Recipes, reviews and recreation with the Madhouse Family - two parents, three kids, two dogs, all bilingual !
Saturday, 31 December 2011
Recipe for "Flu Fighting Soup" from the UK's first Medicinal Chef
'Medicinal Cookery' by Dale Pinnock, the UK's first Medicinal Chef, shows how, based on the most cutting edge research, common ingredients can be used as powerful medicines. This "Flu Fighting Soup' recipe is a good example.
Dale's Flu Fighting Soup
1 red onion
1 green chilli
4 cloves of garlic
5 cm (2 inch) piece of ginger
2 medium sized sweet potatoes
1 punnet of shiitake mushrooms
2 Handfuls of goji berries
Finely chop the onion, chillies, garlic, and ginger. Add to a pan with a little olive oil, and a pinch of crystal salt. Sauté on a mid to high heat until the onion softens.
Dice the sweet potato. Slice the shiitake mushrooms. Add these two ingredients, plus the goji berries to the onion, garlic, chilli, and ginger. Stir well, then add enough vegetable stock to cover all the ingredients. Simmer well, until the potato is soft.
At this stage, add the soup to a blender, and blend into a vivid orange, spicy soup.
A very rich source of the antioxidant compound beta carotene. This is the plant form of vitamin A and the chemical responsible for the vivid yellow flesh of this delectable squash. Beta carotene is a subtle but effective anti-inflammatory, which can help reduce the severity of generic cold and flu symptoms.
Sweet potatoes also contain a unique protein, called a storage protein that actually acts as a food source to the plant as it is growing. This protein has been shown in some studies in China to increase the production of white blood cells.
These have been used as a tonic for the immune system for centuries. They have been highly revered in traditional medicinal systems of the Orient. You may well be wondering what is so special about a simple mushroom. The truth is that certain types of mushroom can deliver a stronger influence to the immune system than any other substance, natural or manmade.
Medicinal mushrooms, such as shiitake and maitake, contain a group of very chemically complex sugars called polysaccharides. Almost 40 years of clinical study in Japan, USA, and China, has revealed that these sugars are the magic bullets that make medicinal mushrooms such powerful immune boosters. It was once believed that these sugars were absorbed by the body and then caused the immune system to behave a certain way. However, it is now becoming clear that these sugars exit the body via the bowel completely untouched, yet the effect is still being observed.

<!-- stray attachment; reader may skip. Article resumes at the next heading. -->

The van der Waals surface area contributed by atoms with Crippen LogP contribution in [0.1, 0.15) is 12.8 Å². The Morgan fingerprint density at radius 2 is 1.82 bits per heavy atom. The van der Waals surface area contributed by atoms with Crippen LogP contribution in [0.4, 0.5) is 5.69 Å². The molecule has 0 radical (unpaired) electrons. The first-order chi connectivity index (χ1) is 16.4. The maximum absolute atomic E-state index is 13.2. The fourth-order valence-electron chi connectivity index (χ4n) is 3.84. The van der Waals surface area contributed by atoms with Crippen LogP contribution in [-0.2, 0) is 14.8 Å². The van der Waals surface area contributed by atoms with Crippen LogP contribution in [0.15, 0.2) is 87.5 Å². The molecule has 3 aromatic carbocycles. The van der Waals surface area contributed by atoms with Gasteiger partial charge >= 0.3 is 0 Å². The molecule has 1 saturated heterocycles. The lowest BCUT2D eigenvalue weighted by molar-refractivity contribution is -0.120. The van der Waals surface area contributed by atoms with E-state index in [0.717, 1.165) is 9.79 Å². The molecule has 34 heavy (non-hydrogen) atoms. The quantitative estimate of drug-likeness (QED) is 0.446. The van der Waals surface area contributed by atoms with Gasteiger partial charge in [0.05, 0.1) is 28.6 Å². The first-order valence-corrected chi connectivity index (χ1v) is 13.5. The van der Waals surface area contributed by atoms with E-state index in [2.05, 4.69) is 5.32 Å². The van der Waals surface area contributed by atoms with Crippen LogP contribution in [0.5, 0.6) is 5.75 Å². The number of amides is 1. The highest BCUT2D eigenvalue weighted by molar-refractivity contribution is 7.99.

If you recall the description of the lymphatic system above, you will remember that there are areas of lymphatic tissue around the body performing certain functions. In the walls of our gut, there are patches of lymphatic tissue called Peyer's patches. These can be likened to surveillance stations in the gut, keeping an eye on what is going on. These stations are staffed by a team of cells called dendritic cells that constantly monitor what is going on in the digestive tract, as it is a convenient way for bugs and pathogens to enter the body.
Dendritic cells are powerless to deal with any type of invader or troublemaker themselves, rather, they are able to effectively identify the type of problem, then quickly and conveniently radio through to the right emergency service that can deal with the problem. It is believed that when the polysaccharides found in shiitake mushroom move past these patches of tissue in the digestive tract, they cause the dendritic cells to become excited and release chemical messengers that rush through the whole body and cause a sudden and drastic increase in the production of white blood cells. This is because the polysaccharides have a similar chemical shape to sugars expressed by some common types of bacteria.